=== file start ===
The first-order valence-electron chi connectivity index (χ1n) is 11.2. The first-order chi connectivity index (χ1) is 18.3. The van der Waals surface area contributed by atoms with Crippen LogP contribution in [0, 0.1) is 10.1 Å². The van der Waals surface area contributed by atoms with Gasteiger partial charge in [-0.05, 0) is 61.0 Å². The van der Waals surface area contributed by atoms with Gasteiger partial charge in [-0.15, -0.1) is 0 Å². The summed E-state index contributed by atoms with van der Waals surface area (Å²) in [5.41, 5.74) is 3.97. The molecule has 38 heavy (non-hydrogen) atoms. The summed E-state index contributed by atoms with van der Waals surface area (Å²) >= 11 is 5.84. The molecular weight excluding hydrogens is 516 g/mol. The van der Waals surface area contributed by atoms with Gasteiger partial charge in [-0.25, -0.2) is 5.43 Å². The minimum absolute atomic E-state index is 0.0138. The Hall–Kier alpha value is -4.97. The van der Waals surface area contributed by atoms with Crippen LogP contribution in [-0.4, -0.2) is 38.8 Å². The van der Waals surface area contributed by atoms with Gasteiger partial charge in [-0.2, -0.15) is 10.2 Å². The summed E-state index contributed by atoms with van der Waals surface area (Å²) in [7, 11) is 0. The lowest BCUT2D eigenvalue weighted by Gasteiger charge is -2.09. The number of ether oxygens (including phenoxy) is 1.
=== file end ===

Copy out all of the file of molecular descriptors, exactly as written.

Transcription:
The first-order valence-electron chi connectivity index (χ1n) is 11.2. The first-order chi connectivity index (χ1) is 18.3. The van der Waals surface area contributed by atoms with Crippen LogP contribution in [0, 0.1) is 10.1 Å². The van der Waals surface area contributed by atoms with Gasteiger partial charge in [-0.05, 0) is 61.0 Å². The van der Waals surface area contributed by atoms with Gasteiger partial charge in [-0.15, -0.1) is 0 Å². The summed E-state index contributed by atoms with van der Waals surface area (Å²) in [5.41, 5.74) is 3.97. The molecule has 38 heavy (non-hydrogen) atoms. The summed E-state index contributed by atoms with van der Waals surface area (Å²) >= 11 is 5.84. The molecular weight excluding hydrogens is 516 g/mol. The van der Waals surface area contributed by atoms with Gasteiger partial charge in [-0.25, -0.2) is 5.43 Å². The minimum absolute atomic E-state index is 0.0138. The Hall–Kier alpha value is -4.97. The van der Waals surface area contributed by atoms with Crippen LogP contribution in [-0.4, -0.2) is 38.8 Å². The van der Waals surface area contributed by atoms with Gasteiger partial charge in [-0.2, -0.15) is 10.2 Å². The summed E-state index contributed by atoms with van der Waals surface area (Å²) in [7, 11) is 0. The lowest BCUT2D eigenvalue weighted by Gasteiger charge is -2.09. The number of ether oxygens (including phenoxy) is 1.